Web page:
• Editor's note: This is the first story in a monthly series on a behind-the-scenes look at the construction of the TPC at Treviso Bay in East Naples.
Four white-tailed deer danced and pranced on what will eventually be the first hole of the TPC at Treviso Bay. This is the first foursome at the prestigious PGA-owned course.
But it won't be until late 2007 before anyone can play golf.
"This is it," said Chris Gray, the project manager for VK Development, as he drove down a dirt road in the middle of the former Lely citrus grove. "It's just a big field right now. It doesn't look like much but it will come together pretty quick."
For now, the land is a duffer's nightmare. Heavy brush and abandoned cars fill the landscape. The exotic red pepper trees that had engulfed the property have been removed. But it still looks like somewhere a wayward John Daly drive might end up.
"The guys on the PGA Tour don't worry about hitting fairways anymore," Gray joked.
Currently, there are no bunkers or lakes. But don't breathe easy. The hazards are coming.
The land has yet to be squeezed into tight fairways, undulating greens and picturesque views. Lakes will eventually flank the 18th and 9th holes, which will both lead to a glorious clubhouse. This is similar to the layout to the original TPC (Tournament Players Club) in Ponte Vedra Beach where the PGA Tour is playing this week.
Along U.S. 41 south of Rattlesnake Hammock Road in East Naples, the much-anticipated development finally broke ground in late January. Permit approval from the Army Corps of Engineers caused a longer-than-normal delay. VK Development, which is in a partnership with the PGA Tour, had hoped to break ground last September. It has been two years since the Tour had announced the project.
"The schedule is being dictated by the development," said Tim Hawes, the vice president of sales, marketing and development with the PGA Tour. "These projects don't happen overnight."
Gray, who was hired away from the PGA Tour by VK Development and has worked on 15 of the 27 TPC courses, said this "goes with the territory. We built in some extra time for things like this. So the project is still on schedule."
On U.S. 41, the Treviso Bay billboard shadows the property. Big boulders outline what will eventually be the front entrance. Backhoes dig out lakes. A pile of rubble burns brightly. The intense red flames are indicative of the impact this project will have on the East Naples area.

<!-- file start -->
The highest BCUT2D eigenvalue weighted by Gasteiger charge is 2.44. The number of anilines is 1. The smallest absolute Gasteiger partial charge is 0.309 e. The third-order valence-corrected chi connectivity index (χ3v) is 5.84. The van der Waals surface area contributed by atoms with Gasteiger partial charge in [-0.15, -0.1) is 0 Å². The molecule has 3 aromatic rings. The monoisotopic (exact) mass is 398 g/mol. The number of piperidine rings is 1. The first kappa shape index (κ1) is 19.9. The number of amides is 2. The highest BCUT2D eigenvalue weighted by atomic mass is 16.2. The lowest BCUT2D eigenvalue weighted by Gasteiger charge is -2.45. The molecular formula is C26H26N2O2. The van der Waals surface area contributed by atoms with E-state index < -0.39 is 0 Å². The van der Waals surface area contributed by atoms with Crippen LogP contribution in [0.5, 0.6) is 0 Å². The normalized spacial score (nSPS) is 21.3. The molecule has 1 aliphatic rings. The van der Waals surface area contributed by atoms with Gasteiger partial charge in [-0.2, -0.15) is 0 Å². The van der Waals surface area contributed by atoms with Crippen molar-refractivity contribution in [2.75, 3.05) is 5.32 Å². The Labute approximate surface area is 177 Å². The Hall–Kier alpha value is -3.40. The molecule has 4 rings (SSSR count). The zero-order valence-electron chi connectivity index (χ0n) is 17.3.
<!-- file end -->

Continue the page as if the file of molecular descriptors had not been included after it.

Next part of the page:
The visible construction that's occurring at the present time will result in most of the 1,200 dwellings. Land prices surrounding the development have skyrocketed with the start of the project. An owner of a half-acre parcel across the street is selling his land for $1.3 million.
- VIDEO: Building a TPC Course
However, the championship golf course, designed by world-renowned architect Arthur Hills with PGA Tour pro Hal Sutton serving as a player consultant, faces a minor roadblock.
Until a roadway is cleared through the state-owned Rookery Bay National Estuarine Reserve, the first divots made by bulldozers or golf clubs will have to wait. The development has been granted an easement through the reserve, which 150 birds and animals call home.
Construction crews could access the golf course via Southwest Boulevard but it would disturb the surrounding Trial Acres neighborhood. The new thoroughfare will be completed in the coming weeks.
Gray leans over his dusty, green Land Rover and expands the rolled-up drawings. Hills and Sutton have already collaborated on the layout of the course. They used aerial photos to create the potential masterpiece.
Gray explains that the 1,050-acre project is actually four parcels of land. One parcel, called B, won't be developed for several years.
"People don't realize how big this development is," he said.
The 7,200-yard course will occupy the south end of the project. It stretches almost to State Road 951. The golf course will be separated from most of the housing development by the wetlands. Only 40 estate sites will be for sale on the golf course.
"It's going to be pretty core golf," Gray said.
As Gray said, it doesn't look like much. He cites the TPC at Summerlin in Las Vegas as an example of starting from scratch.
"If you think this looks barren you should have seen the TPC at Summerlin," Gray said. "You're talking about a desert floor there in Las Vegas. So they have a lot to work with here."
For the time being, the wildlife, the deer, the birds, the snakes, the hogs and the bears (yes, Gray has seen Florida black bears) still have free reign of the TPC at Treviso Bay.
But once constructions starts in the coming weeks, the animals will have to find a new place to play.